What Not to Do as An Entrepreneur | Part 3: Be the Boss

You’ve made it to Part 3—congrats, you are a rock star entrepreneur!

Have I mentioned that it takes an adult about 21 times to hear something and retain it? Well, I know that I haven’t said it 21 times, so here is a recap of what we have covered: do not co-own; there can only be one CEO, do not get desperate and make impulsive decisions, do not hire the cheapest; do not hire based on price period, do not do all the work yourself, do not go too big too soon, do not build it until you’ve sold it, do not avoid investing in advanced education, and do not avoid paying yourself.

So far, we have covered hiring and the money. Now, it is time to really be the boss. These tips may be the toughest to actually implement. This is the real stuff that someone has to do, and that someone is you! Let’s dive in! 

Do not send your opinion in an email or text.

Why did I have to learn this lesson the hard way?! Near the opening of Be Inspired Salon, I began collaborating and cross-promoting with other related businesses (massage, nails, nutrition, skin, etc.). At one of our meetings, a representative from another partner organization was basically a hot mess. They were really rude to others during the meeting, and instead of focusing on the company they were there to represent, they mostly focused on their side business; it was embarrassing to witness. Just imagine my road rage on the way home from that meeting.

After the meeting, I emailed their boss with a laundry list of reasons why we could not work with them—because of that individual. Subsequently, that company let her go. About three weeks later, I was served. The individual sued me for defamation of character. Yeah, it was way too late to recall that email! Although the legal side of things worked out, I learned the importance of face-to-face communication.

Following that debacle, my attorney got real with me and said: “Kati, you got a mouth on you, and you need to stop it.” I suppose a D personality does come with its downsides. He explained that if I have an opinion to share, I need to grow up and have a real conversation. Communicating face-to-face or on the phone fosters greater sensitivity, and you really are less abrasive—this was a great lesson to learn. 

Do not get lazy on the details.

Another perk of being a D personality type is that I really enjoy the big picture/vision of the company, but am not so fond of dealing with the details. One day I was given the challenge of cutting our business expenses by 6%. Challenge accepted!  I dove into last year’s expense report to see what areas we can cut. There are two times to spend money—to get new customers or to keep the customers you have.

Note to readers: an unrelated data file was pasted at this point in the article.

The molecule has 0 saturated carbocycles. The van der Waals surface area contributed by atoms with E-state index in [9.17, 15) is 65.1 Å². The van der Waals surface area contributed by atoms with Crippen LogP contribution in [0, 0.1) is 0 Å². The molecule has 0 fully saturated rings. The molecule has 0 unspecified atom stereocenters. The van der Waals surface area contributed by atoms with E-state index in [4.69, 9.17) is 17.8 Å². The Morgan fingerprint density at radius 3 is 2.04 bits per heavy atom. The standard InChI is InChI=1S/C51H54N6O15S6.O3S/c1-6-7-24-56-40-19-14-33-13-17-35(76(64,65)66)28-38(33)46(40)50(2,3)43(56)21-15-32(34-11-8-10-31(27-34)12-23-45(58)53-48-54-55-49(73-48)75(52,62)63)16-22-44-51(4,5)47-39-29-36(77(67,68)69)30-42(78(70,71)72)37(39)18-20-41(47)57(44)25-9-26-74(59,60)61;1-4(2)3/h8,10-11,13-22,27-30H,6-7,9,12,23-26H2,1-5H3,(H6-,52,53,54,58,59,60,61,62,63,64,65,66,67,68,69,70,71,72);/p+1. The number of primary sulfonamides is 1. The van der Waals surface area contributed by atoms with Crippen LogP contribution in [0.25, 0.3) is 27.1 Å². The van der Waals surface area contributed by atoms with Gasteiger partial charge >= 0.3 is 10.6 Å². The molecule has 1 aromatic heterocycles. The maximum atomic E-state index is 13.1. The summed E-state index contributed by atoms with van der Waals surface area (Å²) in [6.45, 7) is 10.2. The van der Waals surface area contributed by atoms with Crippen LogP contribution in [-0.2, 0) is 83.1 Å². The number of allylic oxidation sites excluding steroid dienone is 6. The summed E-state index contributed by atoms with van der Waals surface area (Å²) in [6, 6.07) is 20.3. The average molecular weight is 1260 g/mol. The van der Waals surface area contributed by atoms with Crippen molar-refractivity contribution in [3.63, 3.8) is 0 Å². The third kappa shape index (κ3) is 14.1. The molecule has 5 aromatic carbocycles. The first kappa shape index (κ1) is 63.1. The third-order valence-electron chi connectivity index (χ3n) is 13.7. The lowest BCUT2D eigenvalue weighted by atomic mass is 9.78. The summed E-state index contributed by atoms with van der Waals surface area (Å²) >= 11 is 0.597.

While tediously examining the details, I kept finding charges that I didn’t recognize. After some investigating, I learned that TWO of our old merchant service companies were never successfully cancelled when we switched to a new service. The person who was responsible for canceling the old service never did, and I had been paying for two services every month for nearly two years. It was such small amounts that I didn’t notice it when I looked at our overall financial reports. Two years of being nickel and dimed really added up. I was out the money without any leverage for reimbursement. By the way, I learned this lesson about a week ago, so you are never too good to make mistakes. Take it from me, don’t ignore the small stuff!

Do not get prideful, your ego will screw you out of your potential.

Okay, okay, I can admit that sometimes it seems like I have an ego problem. Even though I’m confident, I can be borderline cocky, and need to continually check myself. I know that having an ego and/or being prideful can really turn people off.  As a result, I’ve lost out on amazing relationships.

So, how do you address this? My business coach handed me the book: What Got You Here Won’t Get You There by Marshall Goldsmith. This book helps you identify unconscious behaviors that are getting in the way of your success. Typically, when you’ve reached a higher level of success, the one thing that is getting in your way from getting to the next level is your behavior. Personally, I learned that not all my opinions need to be shared; people won’t be like me—they can still be amazing regardless; I still have so much to learn—more maturity that needs to take place; words are powerful—how and what you say can make or break someone’s soul. What behaviors will you uncover? 

Do not listen to the people who haven’t done it.

You will encounter a lot of naysayers. When I say a lot, I mean a lot! But they haven’t done it, so they don’t know. How many of you with children have gotten parenting advice from people without any children? Then, you get the point here.

There are people with all the advice in the world, but they haven’t taken one entrepreneurial risk themselves! Instead of listening to your cousin who took one business class during undergrad, find the people who have done it and done it better than you. Then, surround yourself with those people. After all, you are who you hang out with. Find your dream team.


Now that you have read all of my What Not To Dos, write down your three biggest takeaways. These could be the biggest surprises, the most relevant suggestions for your life, or the most challenging for you. Bookmark this series, save your notes, and revisit them annually! You will always find a new application from past advice.

Do you have other ideas to share? Comment below!